The idea of combining action with a demon possession narrative is not exactly original, although this is the first time I have seen an MMA-fighting character punch the demon-possessed in the face as a way of combating the evil. At the same time, although the possession narrative may have added action elements, this never removes the dramatic core of the story in the South Korean horror film, The Divine Fury, which fittingly deals with issues of faith lost and regained. William Friedkin has long said that he considers The Exorcist to be more of a film about faith than horror, and The Divine Fury follows in that tradition. It just adds some enjoyable fight choreography along the way.
The heart of The Divine Fury is found in its brief prologue, during the childhood of the film’s protagonist. After the protagonist loses his father in a tragic accident that occurred while he was working as a police officer, the young boy curses God. As he grows up, Yong-hu (Seo-jun Park) puts all of his energy and repressed anger into fighting, and becomes a champion MMA fighter as a result. When this anger begins to bleed out into his life outside of the ring, as well as literally bleeding from a wound on his hand, Yong-hu reluctantly looks to a priest for answers.
The priest that Yong-hu looks to is Father Ahn (Sung-Ki Ahn), a man whose soft demeanor is contrasted by his hardened abilities to combat pure evil. Worn down by years of performing exorcisms, Father Ahn is in desperate need of assistance when he meets Yong-hu, who has a unique capacity to fulfill that need. It turns out that the wound on Yong-hu’s hand is actually the sign of stigmata, which proves to be a deadly weapon against the intruding demons. But it is not as simple as a single exorcism, as both Yong-hu and Father Ahn discover a darker source of evil spreading the demon possessions. In order to stop the threat at its source, the pair set out to hunt down the evil inhabiting a man named Ji-sin (Do-Hwan Woo).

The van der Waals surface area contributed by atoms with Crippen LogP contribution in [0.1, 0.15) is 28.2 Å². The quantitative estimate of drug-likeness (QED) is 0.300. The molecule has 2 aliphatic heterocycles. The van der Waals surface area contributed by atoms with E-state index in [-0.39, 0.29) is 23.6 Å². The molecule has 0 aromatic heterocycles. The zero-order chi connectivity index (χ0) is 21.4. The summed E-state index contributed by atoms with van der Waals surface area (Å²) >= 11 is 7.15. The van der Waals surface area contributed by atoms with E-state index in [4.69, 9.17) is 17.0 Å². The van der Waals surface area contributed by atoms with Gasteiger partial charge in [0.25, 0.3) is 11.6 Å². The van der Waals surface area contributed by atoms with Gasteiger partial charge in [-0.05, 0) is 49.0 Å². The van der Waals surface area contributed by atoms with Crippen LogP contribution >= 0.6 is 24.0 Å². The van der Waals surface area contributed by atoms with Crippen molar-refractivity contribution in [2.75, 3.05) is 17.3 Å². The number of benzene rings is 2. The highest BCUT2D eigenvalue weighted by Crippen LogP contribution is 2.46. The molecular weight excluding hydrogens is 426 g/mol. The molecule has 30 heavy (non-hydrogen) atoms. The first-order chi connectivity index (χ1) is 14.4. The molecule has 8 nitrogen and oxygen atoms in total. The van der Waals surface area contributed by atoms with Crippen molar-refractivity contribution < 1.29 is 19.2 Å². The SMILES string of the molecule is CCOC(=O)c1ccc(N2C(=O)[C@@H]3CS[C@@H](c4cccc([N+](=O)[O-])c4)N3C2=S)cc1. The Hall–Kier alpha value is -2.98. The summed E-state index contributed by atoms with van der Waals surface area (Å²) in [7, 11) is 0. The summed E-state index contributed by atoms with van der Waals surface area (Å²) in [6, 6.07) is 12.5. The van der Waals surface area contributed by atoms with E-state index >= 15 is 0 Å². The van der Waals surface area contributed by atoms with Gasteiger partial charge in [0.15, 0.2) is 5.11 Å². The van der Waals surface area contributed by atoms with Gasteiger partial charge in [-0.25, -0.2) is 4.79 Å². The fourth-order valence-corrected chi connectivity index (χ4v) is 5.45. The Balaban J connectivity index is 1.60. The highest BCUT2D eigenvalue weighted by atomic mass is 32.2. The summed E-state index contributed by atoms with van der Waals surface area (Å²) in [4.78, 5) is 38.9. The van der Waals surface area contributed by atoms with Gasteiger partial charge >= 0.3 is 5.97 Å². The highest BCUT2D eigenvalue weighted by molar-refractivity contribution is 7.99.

The film is at its strongest in the quiet scenes of discussion between our two evil-fighting protagonists. There is some decent supernatural horror, even if the CGI occasionally lets down the other production elements. The action is enjoyable, despite at times feeling a little unnecessary given the protagonist’s ability to evacuate the demons with a mere touch. Where the movie never seems to falter is in the relationship between the two heroes, one of which is still healing from the loss of a father figure, and the other having the compassion and capacity to fulfill that role.
The Divine Fury is not a perfect film (although apparently a successful enough to warrant a spin-off film with one of the supporting characters), but that did not stop me from being invested. As much as I love action and horror, which this film included to my enjoyment, it is the melodrama that repeatedly impresses me within South Korean cinema, and The Divine Fury is no exception. Even if The Divine Fury does not do everything perfectly, it does a lot more things than the average film, and it does them all well enough.
The Blu-ray release of The Divine Fury comes with two featurettes and a trailer. There is a making-of featurette, as well as behind-the-scenes footage of the production. An English-language track is also available, for those who don’t want to read subtitles.
Entertainment Value: 8/10
Quality of Filmmaking: 6.5/10
Historical Significance: 6/10
Special Features: 3/10